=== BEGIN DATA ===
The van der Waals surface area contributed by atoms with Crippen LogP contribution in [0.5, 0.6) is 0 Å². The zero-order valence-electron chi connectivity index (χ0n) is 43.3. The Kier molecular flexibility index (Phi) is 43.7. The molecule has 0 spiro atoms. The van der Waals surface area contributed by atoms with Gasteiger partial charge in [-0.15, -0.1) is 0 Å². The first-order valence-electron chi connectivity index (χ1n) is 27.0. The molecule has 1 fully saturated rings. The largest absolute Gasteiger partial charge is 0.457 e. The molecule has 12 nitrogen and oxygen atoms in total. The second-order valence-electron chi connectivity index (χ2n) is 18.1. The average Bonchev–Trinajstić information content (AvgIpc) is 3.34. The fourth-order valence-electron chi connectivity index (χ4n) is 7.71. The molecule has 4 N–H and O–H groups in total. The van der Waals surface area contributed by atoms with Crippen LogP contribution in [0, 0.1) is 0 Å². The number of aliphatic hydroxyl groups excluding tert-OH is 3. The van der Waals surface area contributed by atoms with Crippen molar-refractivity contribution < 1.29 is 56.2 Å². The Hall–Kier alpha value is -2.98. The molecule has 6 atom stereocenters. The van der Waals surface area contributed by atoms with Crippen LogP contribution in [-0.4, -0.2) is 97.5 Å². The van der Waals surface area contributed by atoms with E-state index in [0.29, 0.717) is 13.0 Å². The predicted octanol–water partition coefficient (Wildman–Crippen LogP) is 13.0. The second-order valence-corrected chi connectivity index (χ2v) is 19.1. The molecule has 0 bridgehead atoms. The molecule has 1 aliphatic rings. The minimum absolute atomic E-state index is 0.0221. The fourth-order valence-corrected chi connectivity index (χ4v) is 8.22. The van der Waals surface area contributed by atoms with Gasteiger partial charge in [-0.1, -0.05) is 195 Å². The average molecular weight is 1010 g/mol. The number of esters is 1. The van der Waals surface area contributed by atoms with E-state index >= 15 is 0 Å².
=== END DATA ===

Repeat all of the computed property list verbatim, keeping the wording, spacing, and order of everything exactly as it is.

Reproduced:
The van der Waals surface area contributed by atoms with Crippen LogP contribution in [0.5, 0.6) is 0 Å². The zero-order valence-electron chi connectivity index (χ0n) is 43.3. The Kier molecular flexibility index (Phi) is 43.7. The molecule has 0 spiro atoms. The van der Waals surface area contributed by atoms with Gasteiger partial charge in [-0.15, -0.1) is 0 Å². The first-order valence-electron chi connectivity index (χ1n) is 27.0. The molecule has 1 fully saturated rings. The largest absolute Gasteiger partial charge is 0.457 e. The molecule has 12 nitrogen and oxygen atoms in total. The second-order valence-electron chi connectivity index (χ2n) is 18.1. The average Bonchev–Trinajstić information content (AvgIpc) is 3.34. The fourth-order valence-electron chi connectivity index (χ4n) is 7.71. The molecule has 4 N–H and O–H groups in total. The van der Waals surface area contributed by atoms with Crippen LogP contribution in [0, 0.1) is 0 Å². The number of aliphatic hydroxyl groups excluding tert-OH is 3. The van der Waals surface area contributed by atoms with Crippen molar-refractivity contribution < 1.29 is 56.2 Å². The Hall–Kier alpha value is -2.98. The molecule has 6 atom stereocenters. The van der Waals surface area contributed by atoms with Crippen LogP contribution in [-0.4, -0.2) is 97.5 Å². The van der Waals surface area contributed by atoms with E-state index in [0.29, 0.717) is 13.0 Å². The predicted octanol–water partition coefficient (Wildman–Crippen LogP) is 13.0. The second-order valence-corrected chi connectivity index (χ2v) is 19.1. The molecule has 0 bridgehead atoms. The molecule has 1 aliphatic rings. The minimum absolute atomic E-state index is 0.0221. The fourth-order valence-corrected chi connectivity index (χ4v) is 8.22. The van der Waals surface area contributed by atoms with Gasteiger partial charge in [-0.1, -0.05) is 195 Å². The average molecular weight is 1010 g/mol. The number of esters is 1. The van der Waals surface area contributed by atoms with E-state index >= 15 is 0 Å².